What about concerns people have with safety and security? How does this figure into your business?
There are two kinds of security. One, is your privacy. Second, is the safety of, in our case, your financial information. The latter is something we’ve dealt with from the beginning of the company, because eBay moves $60 billion of volume in real money moving. PayPal moves $125 billion of volume. The heart of the business model of PayPal—its key value proposition—is that one never shows your financial information. The way PayPal works is you load your financial instrument into your PayPal wallet, into the cloud, whether it’s your credit card, your bank card or all of the above and PayPal never shares that. Anytime you use PayPal on the web buying from anybody, this is never shared. This is also true when using PayPal on a mobile device.
What the norms and standards are around privacy will come under a lot of scrutiny in the next 6 to 18 months, both here and in Europe. In Europe, it’s going to be a much bigger deal. There’s also a demographic divide. How my kids think about it is very differently than how I think about it. Fundamental to the discussion is having transparent policies.
Similarly, consider how the Internet has become a major tool in national security, in cyber warfare. You may have read that the Obama Administration considered cyber warfare in Libya before they decided on actual warfare. They decided they didn’t want to use cyber warfare, because they don’t want to start a cyber arms race just yet. With their attacks on Google, the Chinese realize the Internet has becoming a tool of national security. I don’t any of us know how this will play out.
ebay must face continual cyber attacks. How do you deal with that and what have you learned?
It’s a curse and blessing that eBay was an early target. There is an enormous global online fraud ecosystem. We’ve got probably as many as 5,000 people that work fulltime on our proprietary technology and risk models. But it’s like Whack-A-Mole. The bad guys get in and you whack them down. They try another way in and we whack them down again. There are countries—I won’t say which ones, but Eastern Europe, Soviet Union, China and Africa are the biggest sources—where we’re get hit daily with tens of millions of attacks. It’s a fulltime job to try to maintain a safe environment.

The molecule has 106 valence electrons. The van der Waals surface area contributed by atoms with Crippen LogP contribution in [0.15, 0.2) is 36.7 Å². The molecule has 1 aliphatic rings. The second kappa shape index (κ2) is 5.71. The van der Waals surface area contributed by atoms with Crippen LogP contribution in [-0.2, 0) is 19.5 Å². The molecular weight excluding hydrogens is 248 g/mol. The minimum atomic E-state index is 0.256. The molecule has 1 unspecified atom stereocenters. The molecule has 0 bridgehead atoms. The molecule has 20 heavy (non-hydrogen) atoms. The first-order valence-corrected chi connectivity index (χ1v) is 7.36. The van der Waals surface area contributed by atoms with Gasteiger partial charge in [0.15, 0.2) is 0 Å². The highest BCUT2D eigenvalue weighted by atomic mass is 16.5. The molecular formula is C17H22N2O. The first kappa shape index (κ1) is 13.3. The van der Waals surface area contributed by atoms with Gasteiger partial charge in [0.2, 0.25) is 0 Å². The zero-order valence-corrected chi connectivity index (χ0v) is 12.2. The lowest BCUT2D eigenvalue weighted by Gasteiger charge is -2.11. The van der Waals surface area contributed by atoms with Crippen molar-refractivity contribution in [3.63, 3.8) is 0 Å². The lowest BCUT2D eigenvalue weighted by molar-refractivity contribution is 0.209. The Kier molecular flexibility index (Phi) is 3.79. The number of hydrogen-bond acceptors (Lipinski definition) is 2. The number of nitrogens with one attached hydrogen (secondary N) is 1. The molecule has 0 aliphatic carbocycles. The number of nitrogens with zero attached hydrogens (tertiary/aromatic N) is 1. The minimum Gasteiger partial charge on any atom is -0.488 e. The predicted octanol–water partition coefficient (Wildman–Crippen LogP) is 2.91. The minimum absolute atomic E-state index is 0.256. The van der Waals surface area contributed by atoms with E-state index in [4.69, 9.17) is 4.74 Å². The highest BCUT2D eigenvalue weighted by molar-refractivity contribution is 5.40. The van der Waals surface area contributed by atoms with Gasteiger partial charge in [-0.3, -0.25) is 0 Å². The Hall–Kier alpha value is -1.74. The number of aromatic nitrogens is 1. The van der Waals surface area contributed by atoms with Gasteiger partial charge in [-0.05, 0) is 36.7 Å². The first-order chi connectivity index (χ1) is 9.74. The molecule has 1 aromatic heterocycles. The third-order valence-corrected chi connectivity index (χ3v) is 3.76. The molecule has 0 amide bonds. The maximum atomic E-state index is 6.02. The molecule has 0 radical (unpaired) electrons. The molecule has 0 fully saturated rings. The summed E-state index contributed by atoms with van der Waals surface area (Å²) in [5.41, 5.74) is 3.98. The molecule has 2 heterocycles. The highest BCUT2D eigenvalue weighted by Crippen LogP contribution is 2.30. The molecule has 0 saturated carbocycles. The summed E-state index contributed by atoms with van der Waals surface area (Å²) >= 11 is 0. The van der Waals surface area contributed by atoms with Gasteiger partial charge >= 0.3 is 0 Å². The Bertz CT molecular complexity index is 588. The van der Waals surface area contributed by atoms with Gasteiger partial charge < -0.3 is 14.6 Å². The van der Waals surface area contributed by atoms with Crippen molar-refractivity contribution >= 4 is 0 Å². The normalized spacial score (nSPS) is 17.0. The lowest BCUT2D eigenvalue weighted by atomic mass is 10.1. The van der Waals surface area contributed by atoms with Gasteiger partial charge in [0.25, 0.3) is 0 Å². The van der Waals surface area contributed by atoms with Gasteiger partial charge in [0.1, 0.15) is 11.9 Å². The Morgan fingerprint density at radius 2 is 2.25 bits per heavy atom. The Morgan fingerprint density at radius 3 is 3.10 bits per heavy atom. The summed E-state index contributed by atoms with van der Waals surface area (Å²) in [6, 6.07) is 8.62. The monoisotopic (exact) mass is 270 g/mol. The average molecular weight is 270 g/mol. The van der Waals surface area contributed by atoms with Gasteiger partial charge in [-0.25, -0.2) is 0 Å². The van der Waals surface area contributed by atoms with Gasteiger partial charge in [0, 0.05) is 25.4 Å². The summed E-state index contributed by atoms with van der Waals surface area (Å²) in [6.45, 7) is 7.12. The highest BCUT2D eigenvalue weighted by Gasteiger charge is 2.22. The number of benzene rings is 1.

You’ve made a number of acquisitions and divestitures—notably Skype–since you’ve been CEO. Strategically, what are you trying to accomplish?
One of the most important things a chief executive does is to find what business you are going to be in and how you plan to compete. When I took over as CEO I sold Skype despite its phenomenal growth—it was growing 80 percent a year—and the fact that it was one of the coolest brands on earth with close to 500 million users worldwide. But Skype didn’t have any synergies with eBay and PayPal.
We had initially bought Skype six years ago because we thought it would ease friction on commerce. But it turned out not to. It was a great way of connecting people, but it had nothing to do with commerce and payments. I felt we could not be good at multiple things in a fast-changing industry, so, we divested Skype. I’m glad we did, because Skype couldn’t sustain this rate of growth indefinitely and has a completely different set of competitors and a different competitive environment, in technology and innovation than eBay and PayPal.
How will mobility evolve and what is your strategy for adapting to it?
I take a dynamic view. When the iPhone came out, we launched our eBay mobile app for it about two-and-a-half years ago. In its first year, it did $700 million. In the second year, it did $2 billion. This year, we expect almost $5 billion of volume. Fifty million people have downloaded it to their Apple or Android. We’re one of the top 10 Apps and were lucky to grab this real estate early. But that’s just phase one of mobile devices.
The way we use these devices a year from now will be different from the way we use them today. Think about Siri, the personal intelligent assistant that responds to your verbal commands. It can be used to locate restaurants and summon contacts. We’ll have an app where I can take a picture of your coat. J.P., I like your coat. I’ll take a snapshot. And, boom, it’ll show me coats that look just like yours [by] using visual recognition and visual search.
The other thing to keep in mind is while the iPhone has been very app-based, Android and others are likely to rely on HTML5, which is, if you think about it, how you search the Web and get lots of different results. This has been slow on a mobile device because it’s not optimized for it. But HTML5 technology allows you to search all across the Web and have an app-like interface.
So, if you and I were to sit together a year from now, I could stand in the hallway beforehand and send the command “look up JP’s recent background” and, boom, that information’s going to come up. It won’t be constrained by apps. The broader message is: just as no one ever would’ve predicted the impact the iPhone has had, no one can predict how smartphones are going to be used a year or three from now.
Facebook launched its app on Apple using HTML5 the day Steve died. Steve was probably the greatest visionary in the last 25 years. Even he couldn’t predict how consumers were going to use something. Believe me, Mark Zuckerberg or Larry and Sergey and Jeff Bezos—the best visionaries in this space—will all tell you that they can’t predict how consumers are going to respond. What I can do is put something out there that enables consumers to behave the way they want to behave and then pay attention to it and double-down in how they’re doing it.